When To Start Taking Social Security: Debate Rages On


Retired engineer Doug Diederich advocates starting Social Security as soon as possible.

Some years ago, he and his wife both filed for Social Security retirement benefits at age 62. That was four years before their full retirement age and eight years before they could maximize their Social Security payouts (excluding the use of special strategies).

Their early filing reduced their Social Security benefit 25%. But by using Social Security for living costs, they could retain and invest their savings.

The happy result, says Diederich of Larkspur, Colo.: "What I've earned in the stock market has more than compensated for our reduction in Social Security. We've also gotten the comfort from not spending down savings."

But evidently, Angela Deppe wishes that her mother had held off: By starting Social Security early, at age 62, her mother will forfeit more than $100,000 in cumulative income.

If she had waited for Social Security until age 70, her mother "might not have had to continue working as hard as she is today to make up for insufficient retirement savings," says Deppe, founder of the online Social Security calculator and resource SocialSecurityCentral.com.

Such divergent views highlight the debate -- gaining traction as hordes of baby boomers retire -- over when to take Social Security. Pitted against a host of reasons for wanting the money sooner rather than later are the arguments for waiting: Today, people are living longer, and many lack sizable savings, some experts point out.

With Social Security, they get an inflation-adjusted benefit that lasts throughout retirement. And if they defer taking it past full retirement age (66 for those born between 1943 and 1954), their entitlement will grow 8% each year they don't collect, up to age 70.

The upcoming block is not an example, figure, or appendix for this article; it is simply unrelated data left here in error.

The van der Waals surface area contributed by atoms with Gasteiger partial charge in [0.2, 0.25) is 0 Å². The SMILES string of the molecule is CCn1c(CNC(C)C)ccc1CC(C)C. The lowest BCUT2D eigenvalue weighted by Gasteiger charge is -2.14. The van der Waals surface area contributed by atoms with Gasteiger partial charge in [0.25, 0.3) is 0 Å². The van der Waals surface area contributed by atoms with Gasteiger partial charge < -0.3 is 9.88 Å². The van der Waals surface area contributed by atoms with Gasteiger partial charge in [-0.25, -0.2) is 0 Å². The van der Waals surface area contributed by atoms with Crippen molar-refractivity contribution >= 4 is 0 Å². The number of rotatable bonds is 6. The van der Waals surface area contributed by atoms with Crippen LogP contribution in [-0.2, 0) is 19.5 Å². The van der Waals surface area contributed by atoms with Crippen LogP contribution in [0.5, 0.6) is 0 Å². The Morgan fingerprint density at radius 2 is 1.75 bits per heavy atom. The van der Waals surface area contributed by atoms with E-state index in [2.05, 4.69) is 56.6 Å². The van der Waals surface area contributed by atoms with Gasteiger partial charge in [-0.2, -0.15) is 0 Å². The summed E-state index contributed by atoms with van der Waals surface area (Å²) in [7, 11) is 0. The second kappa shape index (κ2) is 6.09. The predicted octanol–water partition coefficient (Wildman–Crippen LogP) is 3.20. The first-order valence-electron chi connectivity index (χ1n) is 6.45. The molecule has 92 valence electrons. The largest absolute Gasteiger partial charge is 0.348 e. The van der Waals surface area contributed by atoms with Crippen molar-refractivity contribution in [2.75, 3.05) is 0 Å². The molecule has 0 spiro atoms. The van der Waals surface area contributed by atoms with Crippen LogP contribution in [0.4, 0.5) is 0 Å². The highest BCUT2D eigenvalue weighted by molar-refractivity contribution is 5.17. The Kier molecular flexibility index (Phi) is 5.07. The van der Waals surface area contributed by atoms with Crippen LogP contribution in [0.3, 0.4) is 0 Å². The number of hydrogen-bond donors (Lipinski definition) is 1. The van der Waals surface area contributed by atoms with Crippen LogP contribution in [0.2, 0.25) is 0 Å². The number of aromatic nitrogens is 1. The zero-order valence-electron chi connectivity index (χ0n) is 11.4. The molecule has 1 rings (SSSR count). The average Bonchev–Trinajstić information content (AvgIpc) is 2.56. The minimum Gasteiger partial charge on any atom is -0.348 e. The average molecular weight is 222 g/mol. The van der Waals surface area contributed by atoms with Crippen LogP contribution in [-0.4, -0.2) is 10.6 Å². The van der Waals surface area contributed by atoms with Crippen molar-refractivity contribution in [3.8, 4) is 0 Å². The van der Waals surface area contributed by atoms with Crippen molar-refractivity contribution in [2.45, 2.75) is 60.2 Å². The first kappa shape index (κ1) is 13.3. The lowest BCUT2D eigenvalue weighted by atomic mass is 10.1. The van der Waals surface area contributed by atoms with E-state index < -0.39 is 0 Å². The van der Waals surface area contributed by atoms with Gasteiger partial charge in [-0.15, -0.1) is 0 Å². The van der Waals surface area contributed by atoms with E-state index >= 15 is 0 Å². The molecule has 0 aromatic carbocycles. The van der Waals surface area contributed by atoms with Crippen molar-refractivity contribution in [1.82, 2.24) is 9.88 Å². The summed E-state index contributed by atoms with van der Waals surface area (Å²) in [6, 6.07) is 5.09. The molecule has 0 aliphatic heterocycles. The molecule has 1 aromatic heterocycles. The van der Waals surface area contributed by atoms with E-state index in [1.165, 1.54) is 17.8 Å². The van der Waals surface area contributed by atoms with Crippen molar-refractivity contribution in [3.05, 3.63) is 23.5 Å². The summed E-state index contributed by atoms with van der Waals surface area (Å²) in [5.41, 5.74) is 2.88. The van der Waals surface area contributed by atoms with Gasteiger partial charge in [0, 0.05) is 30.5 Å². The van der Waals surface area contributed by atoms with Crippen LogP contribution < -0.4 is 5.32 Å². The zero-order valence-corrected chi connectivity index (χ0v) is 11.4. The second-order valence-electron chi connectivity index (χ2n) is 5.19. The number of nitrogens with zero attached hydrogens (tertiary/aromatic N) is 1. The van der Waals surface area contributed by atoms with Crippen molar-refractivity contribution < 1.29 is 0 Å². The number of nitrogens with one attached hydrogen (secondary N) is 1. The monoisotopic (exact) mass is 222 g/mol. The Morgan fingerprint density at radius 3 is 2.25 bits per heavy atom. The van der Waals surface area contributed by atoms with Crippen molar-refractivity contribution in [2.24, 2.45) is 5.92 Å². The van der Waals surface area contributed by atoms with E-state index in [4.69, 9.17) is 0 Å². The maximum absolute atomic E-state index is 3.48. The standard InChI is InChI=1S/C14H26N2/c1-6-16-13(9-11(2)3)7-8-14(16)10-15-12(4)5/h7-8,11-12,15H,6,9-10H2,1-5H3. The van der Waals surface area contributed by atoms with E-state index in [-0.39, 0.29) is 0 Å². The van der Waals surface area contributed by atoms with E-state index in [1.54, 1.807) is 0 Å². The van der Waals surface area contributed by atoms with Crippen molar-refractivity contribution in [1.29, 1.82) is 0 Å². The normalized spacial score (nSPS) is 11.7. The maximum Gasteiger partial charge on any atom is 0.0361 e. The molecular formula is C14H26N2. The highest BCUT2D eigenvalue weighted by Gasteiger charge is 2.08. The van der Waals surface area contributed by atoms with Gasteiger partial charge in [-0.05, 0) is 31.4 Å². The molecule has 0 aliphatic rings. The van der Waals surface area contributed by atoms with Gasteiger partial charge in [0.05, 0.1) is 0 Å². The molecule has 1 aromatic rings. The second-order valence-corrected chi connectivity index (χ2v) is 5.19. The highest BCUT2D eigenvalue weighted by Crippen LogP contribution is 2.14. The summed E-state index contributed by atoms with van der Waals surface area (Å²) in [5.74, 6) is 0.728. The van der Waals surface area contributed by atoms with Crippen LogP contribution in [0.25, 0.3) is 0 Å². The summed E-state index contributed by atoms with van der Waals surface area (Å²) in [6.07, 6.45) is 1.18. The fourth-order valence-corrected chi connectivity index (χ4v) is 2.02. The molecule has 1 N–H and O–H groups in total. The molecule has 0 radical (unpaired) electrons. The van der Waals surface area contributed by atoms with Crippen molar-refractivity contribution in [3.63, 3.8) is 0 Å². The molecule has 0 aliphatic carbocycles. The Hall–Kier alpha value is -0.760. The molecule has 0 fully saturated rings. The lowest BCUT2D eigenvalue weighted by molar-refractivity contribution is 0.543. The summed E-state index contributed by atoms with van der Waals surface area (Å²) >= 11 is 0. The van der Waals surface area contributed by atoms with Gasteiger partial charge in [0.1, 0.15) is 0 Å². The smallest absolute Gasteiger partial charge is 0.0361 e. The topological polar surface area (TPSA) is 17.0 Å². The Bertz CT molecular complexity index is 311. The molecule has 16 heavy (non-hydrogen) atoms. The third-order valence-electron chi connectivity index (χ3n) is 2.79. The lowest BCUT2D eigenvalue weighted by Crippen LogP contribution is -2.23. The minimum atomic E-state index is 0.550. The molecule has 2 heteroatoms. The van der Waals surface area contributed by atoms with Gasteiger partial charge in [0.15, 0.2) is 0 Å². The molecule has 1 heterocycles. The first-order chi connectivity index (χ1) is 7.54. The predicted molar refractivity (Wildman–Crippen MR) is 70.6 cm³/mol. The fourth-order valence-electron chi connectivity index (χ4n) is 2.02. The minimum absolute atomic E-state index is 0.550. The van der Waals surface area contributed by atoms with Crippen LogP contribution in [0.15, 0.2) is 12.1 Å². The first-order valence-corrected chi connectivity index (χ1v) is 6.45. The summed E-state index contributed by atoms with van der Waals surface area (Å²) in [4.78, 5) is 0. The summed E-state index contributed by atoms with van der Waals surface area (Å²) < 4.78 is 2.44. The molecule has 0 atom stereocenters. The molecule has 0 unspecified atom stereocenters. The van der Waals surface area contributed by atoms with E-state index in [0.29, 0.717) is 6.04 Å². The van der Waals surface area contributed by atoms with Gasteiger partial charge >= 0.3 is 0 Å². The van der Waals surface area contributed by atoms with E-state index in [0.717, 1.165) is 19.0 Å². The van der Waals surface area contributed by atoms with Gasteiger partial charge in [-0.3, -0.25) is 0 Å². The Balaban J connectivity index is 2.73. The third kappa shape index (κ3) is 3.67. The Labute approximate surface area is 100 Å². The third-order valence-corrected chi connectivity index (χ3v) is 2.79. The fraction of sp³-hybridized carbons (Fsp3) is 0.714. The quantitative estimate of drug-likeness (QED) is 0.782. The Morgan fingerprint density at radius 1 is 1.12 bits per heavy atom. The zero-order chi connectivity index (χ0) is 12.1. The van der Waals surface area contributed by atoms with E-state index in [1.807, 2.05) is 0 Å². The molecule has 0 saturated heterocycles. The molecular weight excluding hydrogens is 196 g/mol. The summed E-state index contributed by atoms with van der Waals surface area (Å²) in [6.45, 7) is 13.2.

Better To Wait?

"It generally makes sense for workers to postpone claiming (Social Security) as long as possible to get the highest monthly amount, assuming they are in good health for their age," Alicia Munnell, director of the Center for Retirement Research at Boston College, wrote in a report, "Social Security's Real Retirement Age is 70."

A recent Nationwide Financial Retirement Institute consumer survey found that 38% of retirees surveyed wished they had waited longer to start taking Social Security.

But for now, claiming benefits early -- even before full retirement age -- is still widely preferred. According to Social Security Administration data, in 2012, the average age for beginning Social Security rose slightly to 64.2 years for men and 64 years for women, from an average 63.6 years for both men and women in 2005. Less than 2% start taking Social Security at age 70.

Financial planner Brian Vosberg of Glendora, Calif., believes "there is no absolutely correct time to take Social Security. Timing can depend on a variety of factors, from one's health to financial and even taxation considerations."

Big Difference

Nonetheless, Vosberg's analysis of Social Security's payouts shows big differences between delayed filing for Social Security and starting it early.

In his example, a hypothetical single, never-married woman now age 62 would be entitled to a $1,500-a-month Social Security benefit at her full retirement age of 66.

Should she begin her benefit as early as possible, at age 62, she would start with a reduced payment of $1,125. But by waiting until age 70, she'd start collecting a larger monthly $2,469.

At age 90, her accumulated benefit, with assumed 2.8% cost-of-living adjustments, would reach $793,337 if she'd waited until age 70 to start it. That total is $217,936 more than she'd have cumulatively gotten if she'd begun taking Social Security at age 62, says Vosberg, author of The Complete Retiree's Guide to Social Security.

The views and opinions expressed herein are the views and opinions of the author and do not necessarily reflect those of The NASDAQ OMX Group, Inc.

This article appears in: Investing , Mutual Funds

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